Principal Investigator: David J. Loftus, M.D., Ph.D.
The fastest growing area of medical therapeutics development is the field of peptide and protein therapeutics. For treatment of space radiation illness, a novel approach would be to implant cells in the body that are pre-programmed to deliver agents in response to radiation, such as a solar particle event. This approach would provide more rapid response to the radiation threat, and a more physiological dosing, for more effective treatment. Commonly, protein and peptide therapeutic agents have limited shelf-life (1-2 years); implantation technology gets around this issue for long-duration space travel (3+ years). To realize the vision of cell implantation to produce therapeutic proteins, technology for encapsulation of the cells is key: to prevent rejection of the cells by the host immune system, and to allow release of therapeutic agents from the capsule. Porous carbon meshwork technology, developed at NASA Ames, may provide a method for successful encapsulation of cells that secrete therapeutic proteins, that meets the medical needs of long-duration space flight.
In this study we will perform key proof of concept tests of a novel cell encapsulation technology that could be used for delivery of protein and peptide therapeutic agents for space medicine applications. The ARC-developed technology uses porous carbon meshwork capsules to contain cells and to serve as an “immune shield” to prevent the cells from being rejected by the host immune system. The pores of the capsule allow the therapeutic agents to be released from the capsule. The encapsulation concept is a key enabling technology for a wide range of Synthetic Biology applications where compartmentalization of the engineered cells is needed.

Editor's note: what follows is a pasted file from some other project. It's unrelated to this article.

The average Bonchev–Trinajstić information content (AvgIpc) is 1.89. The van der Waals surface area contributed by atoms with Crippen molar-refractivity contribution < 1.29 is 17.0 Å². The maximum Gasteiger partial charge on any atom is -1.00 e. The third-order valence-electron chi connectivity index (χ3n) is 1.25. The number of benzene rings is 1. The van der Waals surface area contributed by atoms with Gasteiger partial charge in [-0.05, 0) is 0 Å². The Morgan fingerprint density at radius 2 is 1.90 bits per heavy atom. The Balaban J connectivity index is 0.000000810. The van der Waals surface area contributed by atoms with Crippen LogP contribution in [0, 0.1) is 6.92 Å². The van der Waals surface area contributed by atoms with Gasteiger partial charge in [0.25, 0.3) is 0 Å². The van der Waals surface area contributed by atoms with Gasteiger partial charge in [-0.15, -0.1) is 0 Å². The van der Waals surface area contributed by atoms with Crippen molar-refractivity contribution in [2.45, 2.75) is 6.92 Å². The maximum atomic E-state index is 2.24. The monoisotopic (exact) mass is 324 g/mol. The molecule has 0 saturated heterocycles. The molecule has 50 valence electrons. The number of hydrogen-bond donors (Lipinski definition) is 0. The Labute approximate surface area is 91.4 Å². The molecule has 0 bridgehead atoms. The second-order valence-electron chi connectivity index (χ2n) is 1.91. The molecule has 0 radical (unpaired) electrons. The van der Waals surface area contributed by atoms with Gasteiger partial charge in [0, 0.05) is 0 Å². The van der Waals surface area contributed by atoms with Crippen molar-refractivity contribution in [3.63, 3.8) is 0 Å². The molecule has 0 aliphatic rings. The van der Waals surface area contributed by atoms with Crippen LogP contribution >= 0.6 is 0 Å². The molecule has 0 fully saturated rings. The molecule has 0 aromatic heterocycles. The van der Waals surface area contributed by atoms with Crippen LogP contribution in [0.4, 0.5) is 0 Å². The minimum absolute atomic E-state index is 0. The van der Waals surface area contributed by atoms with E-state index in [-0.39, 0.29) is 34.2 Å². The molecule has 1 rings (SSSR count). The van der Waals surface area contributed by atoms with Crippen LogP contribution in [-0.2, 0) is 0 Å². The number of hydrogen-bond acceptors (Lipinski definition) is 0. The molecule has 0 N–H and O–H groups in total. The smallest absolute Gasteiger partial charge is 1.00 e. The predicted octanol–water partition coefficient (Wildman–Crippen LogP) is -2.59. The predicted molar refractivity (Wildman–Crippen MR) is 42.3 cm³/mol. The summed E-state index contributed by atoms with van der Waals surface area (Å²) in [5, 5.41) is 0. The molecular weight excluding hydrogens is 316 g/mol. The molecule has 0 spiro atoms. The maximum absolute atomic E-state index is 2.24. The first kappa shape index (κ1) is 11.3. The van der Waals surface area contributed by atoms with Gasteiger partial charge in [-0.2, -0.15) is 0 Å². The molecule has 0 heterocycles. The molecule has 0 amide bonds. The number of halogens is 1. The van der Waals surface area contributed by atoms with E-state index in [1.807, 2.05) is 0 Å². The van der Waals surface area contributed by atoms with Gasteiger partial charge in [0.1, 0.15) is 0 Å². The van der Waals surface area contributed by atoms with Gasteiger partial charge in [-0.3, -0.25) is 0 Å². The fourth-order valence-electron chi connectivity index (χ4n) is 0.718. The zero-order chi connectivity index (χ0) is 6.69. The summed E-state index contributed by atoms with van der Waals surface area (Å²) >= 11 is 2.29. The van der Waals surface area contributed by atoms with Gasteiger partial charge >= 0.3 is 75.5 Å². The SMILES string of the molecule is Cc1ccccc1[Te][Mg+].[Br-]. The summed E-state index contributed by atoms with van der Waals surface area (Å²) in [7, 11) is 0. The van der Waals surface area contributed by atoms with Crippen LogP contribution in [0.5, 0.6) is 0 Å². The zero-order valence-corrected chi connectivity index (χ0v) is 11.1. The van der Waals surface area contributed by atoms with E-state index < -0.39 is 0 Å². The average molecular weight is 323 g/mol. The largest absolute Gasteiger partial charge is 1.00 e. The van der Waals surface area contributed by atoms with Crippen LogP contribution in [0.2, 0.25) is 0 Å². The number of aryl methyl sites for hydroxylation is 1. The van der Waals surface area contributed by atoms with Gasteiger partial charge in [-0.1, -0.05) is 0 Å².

This project will open up a whole new approach for delivery of protein therapeutic agents, a field that has been stymied for many years by lack of a suitable encapsulation material. Success will also mean a significant advancement of NASA’s vision of technology for autonomous medical care on long-duration space flight. Initially, the primary impact will be in the area of medical care for treatment of space radiation illness, the #1 area of health concern for long-duration space flight. Ultimately, however, we view this as a platform technology. We expect that the encapsulation technology will be able to accommodate new peptide and protein therapeutic agents that will be developed in the future. More broadly speaking, we view the encapsulation technology as an “enabling technology” for the field of Synthetic Biology, because it provides a generic platform that can be used for a wide range of applications where the compartmentalization of engineered cells is needed.